The Orchard is Chekhovian for certain in its detailing of life's characters and in stitching together the intricate interconnected webs that come with them. Playwright Parmar will no doubt have many more stories to tell us. 

Despite her 13 characters on stage, meanwhile, most of the audience at the final preview performance Wednesday afternoon found the script demanded a tighter, more intimate room : horseshoe staging at the BMO a la the Onegin show would have worked better. As well, probably 15-20 minutes of staging and dialogue could be cut, particularly in the painful partings brought on in the closing scenes. 

Those reservations aside, some of Vancouver's best South Asian acting talent populates this performance. Each delivers their characters' idiosyncrasies with energy and insight. As a somewhat-too-long trip down memory lane, The Orchard is nevertheless filled with empathy and intuition that touch the heart. Its set and lights and soundscape enhance the show's moods richly.

Particulars :  Produced by Arts Club Theatre.  At Stanley Industrial Alliance Stage.  On until April 21, 2019.  Run-time 130 minutes including intermission.  Tickets & schedule information via or by phoning 604.687.1644.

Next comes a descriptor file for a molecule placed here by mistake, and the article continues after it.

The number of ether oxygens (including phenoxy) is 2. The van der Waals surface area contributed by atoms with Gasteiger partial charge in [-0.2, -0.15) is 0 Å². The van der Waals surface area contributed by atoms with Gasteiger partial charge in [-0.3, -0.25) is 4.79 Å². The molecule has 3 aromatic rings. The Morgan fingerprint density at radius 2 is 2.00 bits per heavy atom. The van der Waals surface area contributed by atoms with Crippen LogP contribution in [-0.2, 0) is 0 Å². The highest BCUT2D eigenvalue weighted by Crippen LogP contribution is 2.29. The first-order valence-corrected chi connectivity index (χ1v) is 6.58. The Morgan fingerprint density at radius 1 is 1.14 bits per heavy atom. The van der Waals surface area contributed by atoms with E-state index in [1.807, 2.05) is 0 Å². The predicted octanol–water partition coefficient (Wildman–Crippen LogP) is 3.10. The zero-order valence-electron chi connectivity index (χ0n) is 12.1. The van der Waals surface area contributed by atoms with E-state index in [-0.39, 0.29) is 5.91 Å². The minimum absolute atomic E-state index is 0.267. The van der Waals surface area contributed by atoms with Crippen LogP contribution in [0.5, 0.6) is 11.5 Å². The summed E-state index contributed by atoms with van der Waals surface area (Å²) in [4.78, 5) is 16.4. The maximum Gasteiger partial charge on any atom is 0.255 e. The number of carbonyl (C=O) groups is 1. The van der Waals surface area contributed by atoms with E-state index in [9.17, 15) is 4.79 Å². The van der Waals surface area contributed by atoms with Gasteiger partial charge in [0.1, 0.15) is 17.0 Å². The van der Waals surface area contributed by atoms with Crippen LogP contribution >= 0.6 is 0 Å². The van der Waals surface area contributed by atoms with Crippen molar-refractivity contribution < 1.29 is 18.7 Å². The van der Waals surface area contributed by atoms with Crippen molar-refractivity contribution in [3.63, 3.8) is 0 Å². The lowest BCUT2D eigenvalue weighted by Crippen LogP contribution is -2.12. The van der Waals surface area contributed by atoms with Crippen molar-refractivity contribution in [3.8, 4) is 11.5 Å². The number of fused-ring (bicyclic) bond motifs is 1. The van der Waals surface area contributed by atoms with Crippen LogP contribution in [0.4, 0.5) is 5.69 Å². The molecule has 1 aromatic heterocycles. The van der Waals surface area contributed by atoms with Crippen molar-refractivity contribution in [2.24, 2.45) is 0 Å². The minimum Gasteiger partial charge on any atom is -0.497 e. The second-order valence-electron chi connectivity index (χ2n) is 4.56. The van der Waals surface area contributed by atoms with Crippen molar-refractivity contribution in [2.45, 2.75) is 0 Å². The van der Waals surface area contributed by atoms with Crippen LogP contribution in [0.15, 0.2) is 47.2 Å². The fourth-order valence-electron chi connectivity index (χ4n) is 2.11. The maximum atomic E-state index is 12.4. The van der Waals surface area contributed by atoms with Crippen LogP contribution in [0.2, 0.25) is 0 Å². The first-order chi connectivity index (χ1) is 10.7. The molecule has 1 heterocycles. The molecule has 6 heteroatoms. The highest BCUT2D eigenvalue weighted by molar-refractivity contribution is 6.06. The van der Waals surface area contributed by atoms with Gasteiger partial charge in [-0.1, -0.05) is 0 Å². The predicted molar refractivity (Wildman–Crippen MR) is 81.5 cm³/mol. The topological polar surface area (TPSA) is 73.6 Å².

Production team :  Jovanni Sy (Director), Marshall McMahen (Set Designer), Barbara Clayden (Costume Designer), Sophie Tang (Lighting Designer), Joelysa Pankanea (Sound Designer), Angela Beaulieu (Stage Manager), Peter Jotkus (Assistant Stage Manager), Gavan Cheema (Assistant Director & Cultural Creative Consultant), Stephanie Wong (Assistant Set Designer), June Fukumura (Japanese Dialect Coach), Danny Virtue (Lasso Coach), Guillermo Verdecchia(Dramaturg), Gurpreet Chana (Punjabi Translator), Aya Ogawa (Japanese Translator)

Performers :  Praneet Akillia (Yash), Yoshié Bancroft (Donna/Boy), Kai Bradbury (Yebi), Andrew Cownden (Michael), Tom McBeath (Paul), Andrea Menard (Charlie), Risha Nanda (Annie), Adele Noronha (Barminder), Nadeem Phillip (Peter),Laara Sadiq (Loveleen), Munish Sharma (Gurjit), Parm Soor (Baba-ji Kesur)